Quota Delays
In the case of siblings of U.S. citizens for example, for September 2010, there is a nine-year wait for most immigrant relatives worldwide. But there is a 16-year wait for Mexicans and a 19- year wait for Filipinos. (See the 4th Preference Family Category in the September 2010 Visa Bulletin which tracks the quota every month.)

Let's look at how the "anchor baby" theory really plays out. Suppose a 25 year-old Mexican woman comes to the U.S. illegally today in 2010 and gives birth to a U.S. citizen in a week or two (because, after all, that's why moms have anchor babies here, right?). That baby cannot sponsor the mother (or father) until it turns 21 years old in 2031 when mom is 46. Let's say that anchor baby has an older sibling (5 years old in 2010) who came to the U.S. illegally with mom from Mexico. Assuming 21 years from now we still don't have immigration reform of our legal immigration system and the quota is the same for siblings, the sibling of that 21-year old U.S. born child will have to wait another 16 years to get a green card. Now the U.S.-born child is 37 years old (21+16) and the sister is 42 (5+21+16). For 21 or 37 years, can the parents and sibling get deported? Maybe yes, maybe no. Is there some "temporary" non-immigrant visa that would allow them to stay here all that time? No. Could they come and go as tourists? Maybe, maybe, not as the consulates and border patrol don't typically trust tourists to go home if they have citizen or legal resident relatives in the U.S. Will they have any other rights to stay here while they wait 21- 37 years, or could they die first while waiting? If they don't have papers, they will live like most people without papers today - in the shadows and possibly subject to abuses of various types. Or they can wait in Mexico for a few decades with or without the U.S. citizen child/sibling.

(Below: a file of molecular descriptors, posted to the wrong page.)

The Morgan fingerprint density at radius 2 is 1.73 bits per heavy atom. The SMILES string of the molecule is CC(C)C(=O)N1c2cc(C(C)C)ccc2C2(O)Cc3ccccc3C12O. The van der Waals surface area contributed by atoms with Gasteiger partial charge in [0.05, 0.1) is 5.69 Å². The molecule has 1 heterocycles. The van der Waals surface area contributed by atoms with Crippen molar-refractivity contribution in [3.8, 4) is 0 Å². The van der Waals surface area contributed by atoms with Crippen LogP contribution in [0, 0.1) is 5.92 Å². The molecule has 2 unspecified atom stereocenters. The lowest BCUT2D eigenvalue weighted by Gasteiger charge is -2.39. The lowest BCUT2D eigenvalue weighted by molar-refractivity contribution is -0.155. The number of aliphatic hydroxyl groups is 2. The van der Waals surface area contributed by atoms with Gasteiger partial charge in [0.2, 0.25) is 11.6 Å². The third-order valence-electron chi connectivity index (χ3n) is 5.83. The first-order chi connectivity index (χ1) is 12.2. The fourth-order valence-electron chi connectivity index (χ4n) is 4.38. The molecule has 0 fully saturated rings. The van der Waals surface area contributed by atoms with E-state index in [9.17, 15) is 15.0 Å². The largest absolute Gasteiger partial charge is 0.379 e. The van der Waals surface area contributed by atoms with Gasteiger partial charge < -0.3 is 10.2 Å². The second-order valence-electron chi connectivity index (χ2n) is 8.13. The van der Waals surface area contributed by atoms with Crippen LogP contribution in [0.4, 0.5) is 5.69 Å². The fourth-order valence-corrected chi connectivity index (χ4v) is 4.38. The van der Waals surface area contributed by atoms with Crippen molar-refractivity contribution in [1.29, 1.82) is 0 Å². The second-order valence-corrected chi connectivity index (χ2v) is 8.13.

What if the immigrating sibling was Canadian? She would have to wait for "only" 21 years plus another 9 years to get her green card, again assuming we have the same immigration laws then. So, really, where is the "anchor" benefit here? Why would someone come here just to have a U.S. citizen child when they can't sponsor a relative for decades? The "anchor baby" argument misses completely the myriad of reasons why people come to the U.S. and the many factors that cause illegal immigration.

Even Steven Colbert , in a satirical segment on "anchor babies", got it right when he said the parents might be old enough for social security by the time they can lawfully immigrate through their U.S. born child. (And, they probably won't be eligible for social security anyway.)

Bars to Reentry
Even with the 21-year wait for the "anchor baby" to become an adult, plus any quota delays for siblings, there are the bars to contend with if applicable. Many people have chosen not to be separated for three or 10 years, or have chosen not to take the risk of separation while waiting for the waiver because of the high denial rates. Consequently, the long quota and the three and 10-year bars are one of several reasons why we have such a large undocumented population who have lived in the U.S. for so many years. This segment of the population has a route to lawful immigration, but they cannot complete the processing of their cases because of the quota backlogs and/or the need for waiver applications. Extreme hardship waivers help to avoid remaining outside the U.S. for the full three or 10 years. But they are difficult to qualify for. There are also permanent bars where no waiver is available at all. In sum, these factors make the "anchor baby" idea a myth: the U.S. citizen child must be 21 years old to start the process to sponsor a relative; the quota can add more years to the initial 21 for some categories of family and immigration; the immigrating parent or sibling might need to spend another three or 10 years abroad or seek an unpredictable waiver of the bar. Lack of useful temporary visas for most people that would allow them to come and go and high denial rates of tourist visas/entry add to everyone's troubles.